Lack of confidence in biosimilars slowing uptake in the US

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Lack of confidence is amongst the various obstacles causing slow uptake of biosimilars in the US.


Many current US Food and Drug Administration (FDA) approved biosimilars treat chronic conditions, where a patient tends to stay on one drug and switch only when that treatment stops working or the patient experiences unwanted side effects. This makes patients and providers resistant to switching to biosimilars. This clinical barrier could be reduced if biosimilars were to achieve interchangeability status, a designation level above basic biosimilarity status, which would make it easier for payers and pharmacies to encourage switching and even implement automatic substitution.

FDA finally issued its much anticipated guidance on the interchangeability of biosimilars with their reference biologicals in January 2017 [1]. According to these draft guidelines, costly and time-consuming switching studies are required. To date, only Boehringer Ingelheim has announced that it has started an interchangeability trial for its adalimumab biosimilar [2].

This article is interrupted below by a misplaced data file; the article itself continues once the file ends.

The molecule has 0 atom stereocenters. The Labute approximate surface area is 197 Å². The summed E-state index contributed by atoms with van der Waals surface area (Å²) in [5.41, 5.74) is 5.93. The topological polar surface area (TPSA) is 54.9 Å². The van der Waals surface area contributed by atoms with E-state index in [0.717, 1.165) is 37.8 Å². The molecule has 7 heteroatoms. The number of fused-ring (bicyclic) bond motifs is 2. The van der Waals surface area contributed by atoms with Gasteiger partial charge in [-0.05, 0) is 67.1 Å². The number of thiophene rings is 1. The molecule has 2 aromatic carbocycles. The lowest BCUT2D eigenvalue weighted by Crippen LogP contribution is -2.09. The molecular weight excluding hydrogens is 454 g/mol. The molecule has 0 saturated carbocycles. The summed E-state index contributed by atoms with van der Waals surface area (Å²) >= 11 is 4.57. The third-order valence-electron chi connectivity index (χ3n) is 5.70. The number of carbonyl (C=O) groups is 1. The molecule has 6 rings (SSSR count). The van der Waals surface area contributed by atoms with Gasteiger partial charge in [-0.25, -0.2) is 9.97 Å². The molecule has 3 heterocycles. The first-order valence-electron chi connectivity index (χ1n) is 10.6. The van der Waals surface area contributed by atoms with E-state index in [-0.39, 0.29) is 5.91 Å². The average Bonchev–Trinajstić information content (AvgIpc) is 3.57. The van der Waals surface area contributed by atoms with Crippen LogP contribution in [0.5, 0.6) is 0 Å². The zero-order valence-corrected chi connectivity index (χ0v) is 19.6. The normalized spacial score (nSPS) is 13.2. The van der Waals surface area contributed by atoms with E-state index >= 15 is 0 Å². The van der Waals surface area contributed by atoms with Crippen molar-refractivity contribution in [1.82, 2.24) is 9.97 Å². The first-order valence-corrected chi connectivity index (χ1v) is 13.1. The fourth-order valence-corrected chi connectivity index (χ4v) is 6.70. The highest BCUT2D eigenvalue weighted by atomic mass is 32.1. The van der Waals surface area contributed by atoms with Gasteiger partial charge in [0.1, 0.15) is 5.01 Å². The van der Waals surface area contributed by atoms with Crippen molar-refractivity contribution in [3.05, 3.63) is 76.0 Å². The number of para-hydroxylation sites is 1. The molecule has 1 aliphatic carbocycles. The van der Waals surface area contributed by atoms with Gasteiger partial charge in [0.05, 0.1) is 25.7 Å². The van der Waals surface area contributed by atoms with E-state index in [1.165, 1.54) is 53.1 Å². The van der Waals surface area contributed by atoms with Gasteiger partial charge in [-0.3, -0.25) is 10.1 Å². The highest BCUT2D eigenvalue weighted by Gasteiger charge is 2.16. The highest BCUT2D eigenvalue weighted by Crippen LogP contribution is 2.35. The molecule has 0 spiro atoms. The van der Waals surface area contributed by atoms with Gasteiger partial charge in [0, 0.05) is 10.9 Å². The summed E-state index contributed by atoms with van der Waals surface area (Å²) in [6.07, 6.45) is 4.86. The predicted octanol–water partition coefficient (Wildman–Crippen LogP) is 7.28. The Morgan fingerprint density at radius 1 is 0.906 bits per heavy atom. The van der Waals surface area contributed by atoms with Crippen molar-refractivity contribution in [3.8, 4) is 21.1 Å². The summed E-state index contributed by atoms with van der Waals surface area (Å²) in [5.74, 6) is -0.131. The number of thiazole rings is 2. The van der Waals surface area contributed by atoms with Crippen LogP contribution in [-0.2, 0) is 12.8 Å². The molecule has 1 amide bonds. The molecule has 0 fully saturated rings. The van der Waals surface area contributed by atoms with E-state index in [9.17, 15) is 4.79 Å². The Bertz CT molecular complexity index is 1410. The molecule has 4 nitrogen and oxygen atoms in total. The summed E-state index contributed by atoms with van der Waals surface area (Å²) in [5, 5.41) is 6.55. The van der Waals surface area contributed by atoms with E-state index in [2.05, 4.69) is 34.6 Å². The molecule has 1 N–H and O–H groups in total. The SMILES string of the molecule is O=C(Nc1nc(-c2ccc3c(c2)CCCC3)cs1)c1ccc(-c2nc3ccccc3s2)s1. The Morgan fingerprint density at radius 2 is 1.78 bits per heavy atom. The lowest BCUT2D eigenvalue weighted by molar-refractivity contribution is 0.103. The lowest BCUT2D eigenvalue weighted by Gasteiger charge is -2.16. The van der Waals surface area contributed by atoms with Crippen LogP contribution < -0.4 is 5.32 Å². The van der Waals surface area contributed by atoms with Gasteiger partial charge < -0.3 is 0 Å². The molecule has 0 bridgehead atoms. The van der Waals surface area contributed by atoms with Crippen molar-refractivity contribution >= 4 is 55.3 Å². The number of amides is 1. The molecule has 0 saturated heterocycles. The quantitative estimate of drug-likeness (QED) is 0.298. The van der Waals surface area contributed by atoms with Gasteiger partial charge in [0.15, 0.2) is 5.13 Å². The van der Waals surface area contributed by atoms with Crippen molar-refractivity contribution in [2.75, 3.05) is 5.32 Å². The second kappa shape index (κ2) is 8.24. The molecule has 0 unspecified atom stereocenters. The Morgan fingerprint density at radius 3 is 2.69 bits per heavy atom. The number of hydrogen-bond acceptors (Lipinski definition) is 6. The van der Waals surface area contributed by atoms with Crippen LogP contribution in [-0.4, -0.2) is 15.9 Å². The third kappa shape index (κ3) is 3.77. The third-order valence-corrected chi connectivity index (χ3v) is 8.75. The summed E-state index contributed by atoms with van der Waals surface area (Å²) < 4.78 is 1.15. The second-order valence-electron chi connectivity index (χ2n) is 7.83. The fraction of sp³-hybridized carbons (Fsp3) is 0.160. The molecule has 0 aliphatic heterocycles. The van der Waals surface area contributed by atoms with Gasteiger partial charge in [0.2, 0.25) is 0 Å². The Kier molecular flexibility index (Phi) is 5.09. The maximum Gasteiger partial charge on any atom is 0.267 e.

Without interchangeability, payers will likely allow patients to remain on the originator product, even if they do pursue formulary policies to prefer biosimilars for new start patients.

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1. GaBI Online - Generics and Biosimilars Initiative. FDA issues draft guidance on biosimilar interchangeability []. Mol, Belgium: Pro Pharma Communications International; [cited 2018 Mar 23]. Available from:
2. GaBI Online - Generics and Biosimilars Initiative. Boehringer Ingelheim starts phase III interchangeability trial for adalimumab biosimilar []. Mol, Belgium: Pro Pharma Communications International; [cited 2018 Mar 23]. Available from:

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Source: Trinity Partners

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